This archival space that comprises the current iteration of Planting Rice started in an exhibition project known as Articles of Disagreements that Ladia and Perez mounted in the Lopez Museum and Library in Pasig City from September 18 to December 20, 2014. The exhibition focused on “art languages that will unearth the different forms of art writing and anecdotes of criticism in Philippines art history.”
“We decided to use a space in the museum that we called Café of Letters as a casual way to interact with other people. We had programs there where people could just swap text on a USB [drive],” says Ladia.
Planting Rice also served as a neutral platform for different artists and groups, of various and contrasting ideologies, who would not have seen each other eye to eye.
“There were several factions of people not wanting to be associated with each other, but with the platform it’s more neutral and it’s an online space. That was something that people appreciated because there was no discrimination. It was not about featuring just one group. It was accessing, getting knowledge from different groups,” says Ladia.
Since then several artists and curators worldwide have found a connection to the Philippines because of Planting Rice.
“One thing that was recognized in Planting Rice is the acknowledgement that there is the diaspora and there are artists working on topics about the Philippines, who are Filipino, but are based elsewhere,” says Ladia.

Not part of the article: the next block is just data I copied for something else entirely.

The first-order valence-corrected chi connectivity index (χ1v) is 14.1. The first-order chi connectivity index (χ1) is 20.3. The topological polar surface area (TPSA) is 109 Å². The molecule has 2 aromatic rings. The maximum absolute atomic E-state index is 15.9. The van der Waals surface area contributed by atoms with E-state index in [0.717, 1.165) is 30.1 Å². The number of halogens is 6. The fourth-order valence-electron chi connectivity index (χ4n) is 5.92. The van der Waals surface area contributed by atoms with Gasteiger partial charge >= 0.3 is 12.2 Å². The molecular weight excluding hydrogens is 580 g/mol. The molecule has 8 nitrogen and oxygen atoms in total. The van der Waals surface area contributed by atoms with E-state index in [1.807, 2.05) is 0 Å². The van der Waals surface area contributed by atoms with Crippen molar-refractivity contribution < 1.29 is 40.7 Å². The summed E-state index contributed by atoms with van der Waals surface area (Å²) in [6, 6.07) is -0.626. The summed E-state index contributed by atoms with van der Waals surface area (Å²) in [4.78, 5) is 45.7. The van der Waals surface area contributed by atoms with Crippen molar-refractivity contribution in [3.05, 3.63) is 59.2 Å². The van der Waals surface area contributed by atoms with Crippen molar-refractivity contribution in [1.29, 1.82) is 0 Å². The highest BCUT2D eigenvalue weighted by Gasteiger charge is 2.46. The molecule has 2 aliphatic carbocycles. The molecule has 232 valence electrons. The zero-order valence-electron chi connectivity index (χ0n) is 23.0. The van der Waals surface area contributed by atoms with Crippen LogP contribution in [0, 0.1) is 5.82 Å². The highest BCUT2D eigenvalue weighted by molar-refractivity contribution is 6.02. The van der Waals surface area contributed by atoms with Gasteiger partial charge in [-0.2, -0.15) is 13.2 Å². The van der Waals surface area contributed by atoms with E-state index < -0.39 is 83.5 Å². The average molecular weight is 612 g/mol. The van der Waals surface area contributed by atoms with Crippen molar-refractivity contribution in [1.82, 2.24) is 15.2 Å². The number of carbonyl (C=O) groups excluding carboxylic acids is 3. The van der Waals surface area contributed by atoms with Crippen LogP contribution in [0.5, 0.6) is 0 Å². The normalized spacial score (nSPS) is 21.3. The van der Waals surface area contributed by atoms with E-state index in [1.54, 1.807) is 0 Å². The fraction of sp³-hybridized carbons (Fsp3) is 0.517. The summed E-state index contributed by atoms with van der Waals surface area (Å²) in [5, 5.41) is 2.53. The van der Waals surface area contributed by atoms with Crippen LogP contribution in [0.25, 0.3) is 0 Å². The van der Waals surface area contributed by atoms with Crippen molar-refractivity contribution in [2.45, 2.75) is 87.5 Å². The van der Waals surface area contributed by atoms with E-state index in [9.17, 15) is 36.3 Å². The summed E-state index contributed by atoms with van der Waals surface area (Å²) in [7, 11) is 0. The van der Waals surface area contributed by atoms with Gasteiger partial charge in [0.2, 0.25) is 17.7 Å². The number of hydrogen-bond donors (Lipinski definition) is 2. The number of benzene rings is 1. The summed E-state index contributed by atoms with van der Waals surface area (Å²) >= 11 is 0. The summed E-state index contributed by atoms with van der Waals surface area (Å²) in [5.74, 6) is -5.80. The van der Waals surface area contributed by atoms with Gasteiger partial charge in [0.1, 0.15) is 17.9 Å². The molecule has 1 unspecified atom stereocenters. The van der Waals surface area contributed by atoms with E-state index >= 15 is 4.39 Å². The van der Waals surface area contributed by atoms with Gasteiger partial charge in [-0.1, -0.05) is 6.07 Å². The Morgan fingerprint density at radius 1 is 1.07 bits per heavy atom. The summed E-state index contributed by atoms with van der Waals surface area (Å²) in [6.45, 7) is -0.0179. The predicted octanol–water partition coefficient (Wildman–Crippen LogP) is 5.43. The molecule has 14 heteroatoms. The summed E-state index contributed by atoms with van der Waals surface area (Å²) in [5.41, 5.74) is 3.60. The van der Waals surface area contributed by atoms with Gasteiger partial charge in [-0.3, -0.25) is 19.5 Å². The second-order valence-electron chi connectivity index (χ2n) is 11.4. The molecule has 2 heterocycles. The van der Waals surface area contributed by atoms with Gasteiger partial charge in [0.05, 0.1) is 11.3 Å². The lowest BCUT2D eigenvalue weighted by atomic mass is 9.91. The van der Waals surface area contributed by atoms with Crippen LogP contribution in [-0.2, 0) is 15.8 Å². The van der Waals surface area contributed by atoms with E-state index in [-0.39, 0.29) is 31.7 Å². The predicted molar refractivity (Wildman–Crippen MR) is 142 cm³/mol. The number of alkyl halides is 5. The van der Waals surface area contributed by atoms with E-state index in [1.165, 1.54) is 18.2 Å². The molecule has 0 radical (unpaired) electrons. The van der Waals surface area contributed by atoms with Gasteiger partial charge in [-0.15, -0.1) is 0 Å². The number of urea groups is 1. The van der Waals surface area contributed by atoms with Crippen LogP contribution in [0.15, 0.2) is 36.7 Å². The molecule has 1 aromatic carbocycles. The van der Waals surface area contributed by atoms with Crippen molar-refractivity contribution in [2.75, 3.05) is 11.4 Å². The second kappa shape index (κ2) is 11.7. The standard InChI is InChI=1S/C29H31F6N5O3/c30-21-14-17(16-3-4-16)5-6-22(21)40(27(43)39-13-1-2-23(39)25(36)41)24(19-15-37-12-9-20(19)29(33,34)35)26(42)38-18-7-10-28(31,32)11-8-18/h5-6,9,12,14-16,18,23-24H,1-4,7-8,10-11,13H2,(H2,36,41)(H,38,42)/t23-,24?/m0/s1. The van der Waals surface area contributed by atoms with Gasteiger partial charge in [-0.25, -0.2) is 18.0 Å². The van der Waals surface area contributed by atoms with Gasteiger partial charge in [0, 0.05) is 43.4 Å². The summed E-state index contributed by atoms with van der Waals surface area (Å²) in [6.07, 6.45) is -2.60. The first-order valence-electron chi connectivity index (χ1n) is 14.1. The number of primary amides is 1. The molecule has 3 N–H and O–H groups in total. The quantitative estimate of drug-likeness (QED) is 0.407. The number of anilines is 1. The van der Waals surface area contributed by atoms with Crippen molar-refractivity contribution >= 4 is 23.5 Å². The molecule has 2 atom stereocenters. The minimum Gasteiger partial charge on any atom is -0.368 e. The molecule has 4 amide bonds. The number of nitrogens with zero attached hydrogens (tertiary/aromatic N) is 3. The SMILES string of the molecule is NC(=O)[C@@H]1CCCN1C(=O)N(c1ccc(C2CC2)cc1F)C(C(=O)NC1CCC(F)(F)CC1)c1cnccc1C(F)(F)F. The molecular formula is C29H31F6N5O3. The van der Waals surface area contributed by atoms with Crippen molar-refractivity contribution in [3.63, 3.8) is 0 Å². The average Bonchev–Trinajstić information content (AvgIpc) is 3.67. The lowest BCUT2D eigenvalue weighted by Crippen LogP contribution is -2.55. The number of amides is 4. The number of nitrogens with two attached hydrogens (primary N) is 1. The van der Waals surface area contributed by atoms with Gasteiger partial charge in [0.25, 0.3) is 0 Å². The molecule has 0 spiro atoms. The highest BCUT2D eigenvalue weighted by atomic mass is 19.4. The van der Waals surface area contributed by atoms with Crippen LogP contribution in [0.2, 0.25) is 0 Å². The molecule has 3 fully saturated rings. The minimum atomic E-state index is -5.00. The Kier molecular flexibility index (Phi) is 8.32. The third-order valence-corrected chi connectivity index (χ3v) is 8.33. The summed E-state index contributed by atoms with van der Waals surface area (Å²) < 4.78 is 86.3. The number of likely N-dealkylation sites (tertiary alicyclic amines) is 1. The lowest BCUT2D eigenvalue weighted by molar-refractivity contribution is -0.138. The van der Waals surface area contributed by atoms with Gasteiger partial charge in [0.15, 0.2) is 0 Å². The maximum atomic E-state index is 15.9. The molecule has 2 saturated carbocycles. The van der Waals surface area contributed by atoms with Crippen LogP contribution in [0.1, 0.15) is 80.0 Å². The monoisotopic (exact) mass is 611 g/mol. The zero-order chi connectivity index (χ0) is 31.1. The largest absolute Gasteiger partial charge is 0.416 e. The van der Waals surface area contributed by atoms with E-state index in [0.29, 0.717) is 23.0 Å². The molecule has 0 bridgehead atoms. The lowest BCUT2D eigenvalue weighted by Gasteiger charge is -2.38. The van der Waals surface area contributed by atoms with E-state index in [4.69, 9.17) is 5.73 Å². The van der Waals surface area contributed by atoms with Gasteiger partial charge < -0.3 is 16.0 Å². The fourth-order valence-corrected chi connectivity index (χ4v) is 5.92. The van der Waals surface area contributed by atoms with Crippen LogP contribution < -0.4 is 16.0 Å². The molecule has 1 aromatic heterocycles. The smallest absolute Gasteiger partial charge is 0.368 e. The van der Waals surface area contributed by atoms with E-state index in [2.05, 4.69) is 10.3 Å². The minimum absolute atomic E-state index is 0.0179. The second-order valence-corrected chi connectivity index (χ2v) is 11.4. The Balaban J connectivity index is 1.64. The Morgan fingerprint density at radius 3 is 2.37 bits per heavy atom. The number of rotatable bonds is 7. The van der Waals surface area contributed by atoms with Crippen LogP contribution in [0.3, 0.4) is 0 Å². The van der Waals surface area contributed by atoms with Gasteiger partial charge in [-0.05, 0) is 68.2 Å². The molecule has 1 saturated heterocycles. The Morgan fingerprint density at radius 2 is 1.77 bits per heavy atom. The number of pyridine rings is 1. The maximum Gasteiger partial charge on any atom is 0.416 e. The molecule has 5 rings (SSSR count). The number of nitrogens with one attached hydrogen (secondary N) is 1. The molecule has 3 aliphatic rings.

Currently, the project has evolved and consolidated into a single platform in the form a website while retaining a Facebook page for social media presence.
“The Facebook [page] will be kept for more immediate news and opportunities and the website is more archival,” says Perez.
Ladia and Perez had “refurbished” their platform, the website, including their mission, based on where they are at the moment with their transpacific curatorial collaboration yet their core intentions remain the same, with the exception of having exhibitions, in the sense of what most people think exhibitions are or should be: that it is done in a physical space.
“Exhibitions don’t necessarily have to be in white spaces or institutional spaces. The question is, do we need it right now at this time or is it just an empty space that we need to fill?” says Ladia.
“It morphs into different models. It does not have to be a formal display in a formal institution,” says Perez.
With Planting Rice, Ladia and Perez has generously veered toward the practical side of their curatorial practice by providing an archival space and tool intersecting Philippine and Southeast Asian art for artists, historians, and the community in the Philippines and the world over.
“My pragmatic aspiration is to put all of these things together and make it available. We want to put it up, we want to be able to share it, and we want people to be using it,” says Perez. “I wish that people are able to use it, and that people will find it useful.”
“When you create projects, it doesn’t have to be this big grand gesture of exhibiting spaces,” says Ladia. “Curatorial practice is not just about that, it’s also about connecting people, making archives accessible, letting artists know that they have support, and supporting each other as artistic practitioners.”